For the third time asking, Uganda Lacrosse Association and the Men’s National Lacrosse Cranes have yet to find a winning way. On paper, locally and the African continent, the sport is growing but Lacrosse is yet to make an impressive impact on the game at big international engagements stage like the World Cup Championships.
The results at the ongoing 2023 World Lacrosse Men’s Championships in San Diego, California, in USA speak volumes about how the sport that has locally evolved rapidly, is yet to show serious competitiveness despite the fact that the young Lacrosse playing nation has continued to pick positives from the poor results every time they have played against the best in the World.
In their group B pool, the Uganda Lacrosse Cranes on their learning experience have been exposed to losses. They lost all four fixtures against their opponents Wales, France, Japan and Denmark, finishing bottom of it. This however, is the third time that Uganda is playing at the Lacrosse World Championships after competitions in 2014 (USA) and four years later in Israel (2018). In San Diego, Lacrosse Cranes started off to a Japanese humiliation of 18 against Uganda’s nil result, lost 05-13 to France before another 04 goals against Wales 17 loss at group B fixtures.
Lacrosse in Uganda
For starters, Lacrosse is a relatively new sport, having been introduced 14 years ago at Makerere University Business School as home ground in the Country. It’s here that the Uganda Lacrosse Association (ULA) and Lacrosse in Uganda manifested. Here, the sport was introduced in 2009 by American Lacrosse Coach Kevin Dugan and Maurice Sserunkuuma, who was then the Sports tutor of the institution and was working with Fields of Growth, USA. In 2011, the sport was boosted with a donation by Notre Dame University, USA to Makerere University Business School.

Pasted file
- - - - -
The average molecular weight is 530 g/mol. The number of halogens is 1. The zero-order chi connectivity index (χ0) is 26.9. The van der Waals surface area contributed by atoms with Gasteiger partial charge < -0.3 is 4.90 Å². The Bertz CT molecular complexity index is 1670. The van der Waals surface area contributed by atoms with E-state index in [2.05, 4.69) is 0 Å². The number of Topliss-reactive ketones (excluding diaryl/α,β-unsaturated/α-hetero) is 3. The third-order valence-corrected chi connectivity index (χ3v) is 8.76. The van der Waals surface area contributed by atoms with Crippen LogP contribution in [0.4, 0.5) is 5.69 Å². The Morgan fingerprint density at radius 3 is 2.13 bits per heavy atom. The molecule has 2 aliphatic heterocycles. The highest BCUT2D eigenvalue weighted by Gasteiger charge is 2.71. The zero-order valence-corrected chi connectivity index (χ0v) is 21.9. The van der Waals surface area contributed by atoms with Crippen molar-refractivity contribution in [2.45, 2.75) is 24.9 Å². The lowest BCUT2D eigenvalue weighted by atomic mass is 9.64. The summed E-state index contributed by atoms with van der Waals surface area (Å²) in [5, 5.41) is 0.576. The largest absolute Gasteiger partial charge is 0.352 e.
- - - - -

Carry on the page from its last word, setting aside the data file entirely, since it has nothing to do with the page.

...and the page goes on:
During the Lacrosse game, players use the lacrosse stick to handle the ball and to strike or “check” opposing players’ sticks, causing them to drop the ball. The head of a lacrosse stick is roughly triangular in shape and is strung with loose netting that allows the ball to be caught, carried (known as “cradling”), passed, or shot.
Lacrosse is a 10-aside team sport (3 attacks, 3 middies, 3 defenders and 1 Goalkeeper) played with a small solid rubber ball and a long-handled stick called a Crosse or a lacrosse stick. The players pass the ball to each other and score. Players use the head of the lacrosse stick to carry, pass, catch and shoot the ball into the goal.
The sport is played by both men and women and it’s both an indoor and outdoor sport. The objective of the game is similar to many team sports involving a ball, namely to shoot the ball into the opponents goal more times than they do to yours. Lacrosse is a very fast game, the object of which is to send the ball through the opponents’ goal as many times as possible and to prevent one’s opponents from scoring.
During play each team must have at least four players in its defensive half of the field and no fewer than three in its offensive half of the field. This rule prevents excessive crowding around a goal when it is under attack. Conventionally, the goalkeeper and the three defensemen stay in the defensive half, while the three attackmen stay in the offensive half.
The midfielders are permitted to roam the field, reinforcing the attack or defense as needed. There are two officials, a referee and a judge. The game is divided into four periods of 15 minutes each, with intervals of one minute between the first and second quarters and between the third and fourth quarters and a 10-minute rest at halftime. If the score is tied at the end of regulation time, play is resumed after an intermission of five minutes for two four-minute periods, with a one-minute rest in between. During the game, free substitution is allowed to teams.
The field and equipment
The playing field is 110 yards (about 100 metres) long and 60 yards wide. The goals are 80 yards apart. The goal posts are 6 feet (1.8 metres) high and the same distance apart, surmounted by a crossbar. The posts are fitted with a netting fastened to the ground behind the goal to stop passage of the ball after a successful shot. The goal-area lines, wing lines, and centre line act as restraints on the movements of certain players during play. Passing over a line into a prohibited area results in a penalty. And the Ball? The ball is of sponge rubber, not less than 7.75 to 8 inches (19.7 to 20.3 cm) in circumference, and weighs 5 to 5.25 ounces (142 to 149 grams).
- Mr. Daniels N. Tatya is an affluent Sports Writer, Commentator and Editor. His over 15 years of covering almost major sporting events makes him a revered and an authority on investigative Sports journalism in Uganda. He can also be reached via [email protected] +256(0)758268315
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